Strachan: the final word
Strachan: the final word
Harold Strachan, Noseweek’s much-loved columnist of 20 years, died in Durban on 7 February 2020, aged 94

NOSEWEEK WAS SURPRISED AND delighted to discover that the life of Robert Harold Lundie “Jock” Strachan, our veteran “Last Word” columnist of 20 years, was celebrated with a marathon 2,500-word obituary in The Times (London), in which he is referred to as “one of the most remarkable figures in recent South African history.” We could think of no better way to honour his memory than to republish it here – with The Times editor’s kind permission – and slightly shortened.

JOCK STRACHAN WAS ONE OF THE most remarkable figures in re-cent South African history: a bomber and fighter pilot, art teacher, painter, explosives expert and guerrilla, fisherman, picture restorer, cartoonist, novelist, humourist and ultra-marathon runner. He is perhaps best remembered, however, for his dramatic exposé of the appalling jail conditions in which political prisoners were held under apartheid, which caused a storm, including a debate at the UN, and led to improvements for Nelson Mandela and others.

In 1960, when the South African government declared a state of emergency, Strachan and his second wife, Maggie, followed the tide of Africans who streamed out of the Cato Manor area of Durban to demand the release of their political leaders. The security forces used Saracen armoured vehicles to try to block their advance. When this did not work, the shooting began.

In Syringa Avenue, Strachan saw a young African, hurrying home from market with a packet of apples, shot dead; today Strachan’s painting of the scene holds pride of place in the Durban Art Gallery. When the police warned that they would shoot the crowd if it did not disperse, the Strachans, gambling that they would not shoot white people, stood in front of the guns to the fury of the police, who judged the situation too explosive to manhandle them away.

Realising that the police would not take being thwarted lightly, the couple fled to Swaziland, then home to many other refugees from the South African left. It was a turning point for Strachan, who could not abide the white communists from Johannesburg who ruled the roost.

“They set up a politburo right away, began arrogating power to themselves and disciplining others. They were clearly just compensating for deficiencies in their own personalities” was Strachan’s verdict.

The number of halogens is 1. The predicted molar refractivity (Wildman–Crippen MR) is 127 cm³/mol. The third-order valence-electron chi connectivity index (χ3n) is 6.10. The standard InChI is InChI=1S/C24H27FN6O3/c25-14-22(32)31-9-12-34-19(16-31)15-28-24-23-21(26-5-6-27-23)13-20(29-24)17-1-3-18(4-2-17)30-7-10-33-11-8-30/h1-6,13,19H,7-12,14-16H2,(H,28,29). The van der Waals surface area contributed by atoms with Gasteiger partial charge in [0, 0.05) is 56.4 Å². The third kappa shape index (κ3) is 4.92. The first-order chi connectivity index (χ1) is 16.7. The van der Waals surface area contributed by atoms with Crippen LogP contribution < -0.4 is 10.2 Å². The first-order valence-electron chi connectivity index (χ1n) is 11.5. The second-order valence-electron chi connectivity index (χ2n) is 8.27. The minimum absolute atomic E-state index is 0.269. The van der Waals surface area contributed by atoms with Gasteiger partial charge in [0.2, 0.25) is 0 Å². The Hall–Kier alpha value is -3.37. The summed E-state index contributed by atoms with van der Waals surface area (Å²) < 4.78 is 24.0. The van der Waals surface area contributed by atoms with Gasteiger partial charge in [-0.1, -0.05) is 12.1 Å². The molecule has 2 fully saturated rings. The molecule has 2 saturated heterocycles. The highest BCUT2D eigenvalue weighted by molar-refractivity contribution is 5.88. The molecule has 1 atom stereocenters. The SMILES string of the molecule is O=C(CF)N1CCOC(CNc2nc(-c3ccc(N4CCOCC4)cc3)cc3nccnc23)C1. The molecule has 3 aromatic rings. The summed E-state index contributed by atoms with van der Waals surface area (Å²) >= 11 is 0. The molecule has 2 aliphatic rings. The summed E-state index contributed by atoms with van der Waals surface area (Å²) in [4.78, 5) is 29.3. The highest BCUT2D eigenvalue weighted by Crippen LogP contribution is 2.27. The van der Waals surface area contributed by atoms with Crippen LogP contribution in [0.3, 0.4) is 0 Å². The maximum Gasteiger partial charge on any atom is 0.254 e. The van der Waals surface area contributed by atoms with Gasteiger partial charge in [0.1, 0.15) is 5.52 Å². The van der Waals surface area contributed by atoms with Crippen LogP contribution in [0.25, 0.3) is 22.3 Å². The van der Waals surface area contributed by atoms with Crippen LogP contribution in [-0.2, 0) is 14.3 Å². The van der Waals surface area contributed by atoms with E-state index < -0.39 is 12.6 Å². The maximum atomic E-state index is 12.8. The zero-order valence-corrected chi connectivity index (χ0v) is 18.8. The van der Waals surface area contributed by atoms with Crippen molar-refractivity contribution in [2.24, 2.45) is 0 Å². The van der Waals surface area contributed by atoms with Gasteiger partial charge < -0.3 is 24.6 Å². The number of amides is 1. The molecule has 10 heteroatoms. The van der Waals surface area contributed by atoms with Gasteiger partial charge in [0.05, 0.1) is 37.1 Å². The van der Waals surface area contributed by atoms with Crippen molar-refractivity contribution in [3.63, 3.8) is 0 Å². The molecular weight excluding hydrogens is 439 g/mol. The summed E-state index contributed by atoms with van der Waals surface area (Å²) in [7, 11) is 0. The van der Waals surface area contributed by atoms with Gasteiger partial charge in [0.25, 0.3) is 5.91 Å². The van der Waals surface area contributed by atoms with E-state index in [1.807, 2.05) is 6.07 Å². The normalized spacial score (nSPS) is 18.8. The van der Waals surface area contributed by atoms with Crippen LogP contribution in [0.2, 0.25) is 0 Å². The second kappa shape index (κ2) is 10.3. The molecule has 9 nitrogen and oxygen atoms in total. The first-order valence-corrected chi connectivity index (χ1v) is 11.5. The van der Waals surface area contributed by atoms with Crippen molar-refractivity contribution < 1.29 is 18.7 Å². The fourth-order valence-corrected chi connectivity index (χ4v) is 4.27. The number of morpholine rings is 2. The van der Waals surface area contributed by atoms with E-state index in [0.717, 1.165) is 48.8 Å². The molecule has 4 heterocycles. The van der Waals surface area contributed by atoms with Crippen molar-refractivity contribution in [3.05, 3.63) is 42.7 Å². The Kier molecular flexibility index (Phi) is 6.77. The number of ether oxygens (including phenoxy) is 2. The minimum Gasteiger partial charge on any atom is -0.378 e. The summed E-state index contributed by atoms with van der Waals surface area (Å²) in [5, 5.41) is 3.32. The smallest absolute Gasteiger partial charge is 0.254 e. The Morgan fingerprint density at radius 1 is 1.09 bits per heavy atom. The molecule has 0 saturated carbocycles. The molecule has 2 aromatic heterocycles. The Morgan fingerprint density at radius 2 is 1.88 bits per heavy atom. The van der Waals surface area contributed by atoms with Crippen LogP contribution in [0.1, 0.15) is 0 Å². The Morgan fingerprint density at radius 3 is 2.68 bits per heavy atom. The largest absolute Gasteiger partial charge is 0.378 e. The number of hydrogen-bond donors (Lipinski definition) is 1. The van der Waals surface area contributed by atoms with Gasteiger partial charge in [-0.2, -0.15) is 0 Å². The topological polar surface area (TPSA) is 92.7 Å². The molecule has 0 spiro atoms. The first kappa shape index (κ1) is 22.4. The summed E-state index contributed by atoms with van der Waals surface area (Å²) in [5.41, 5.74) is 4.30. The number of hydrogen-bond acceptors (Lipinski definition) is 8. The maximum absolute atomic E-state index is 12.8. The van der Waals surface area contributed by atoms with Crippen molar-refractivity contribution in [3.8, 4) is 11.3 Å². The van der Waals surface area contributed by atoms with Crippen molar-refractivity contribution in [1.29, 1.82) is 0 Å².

He and Maggie decided to slip back into South Africa and go to Port Elizabeth, well known as the African National Congress’s best-organised bastion. “That was the volcano,” he recalled. “Everyone knew that Govan Mbeki and Raymond Mhlaba [local ANC leaders] ran one hell of a show. We were keen to work with them, but not with the Jo’burg lot.” Strachan began to play a key role in putting out the underground newspaper New Age.

In 1962 came the ANC’s decision to set up a guerrilla wing, Umkhonto we Sizwe, known as the MK. To his amusement Strachan was asked, on the basis of his wartime experience as a pilot in the South African Air Force (SAAF), to become the movement’s explosives expert, inventing and designing bombs. “We didn’t make our own bombs in the air force, man, we bought them from a bomb factory,” he recalled with a laugh.

He began reading school chemistry books and with the help of a black photographer friend, Joseph Jack, who was selected on account of his knowledge of photographic chemicals, began work. “So we go off and drink a certain amount of booze and have faith like anything and set-to with the chemicals,” Strachan said. Finally a demonstration was held on Schoonmaker’s Kop, a deserted beach, where they blew a lavatory sky-high, drawing the comment from one senior cadre: “Comrade, if we’re going to conquer all South Africa one shithouse at a time we’ll all be in the grave before liberation.”


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March 2020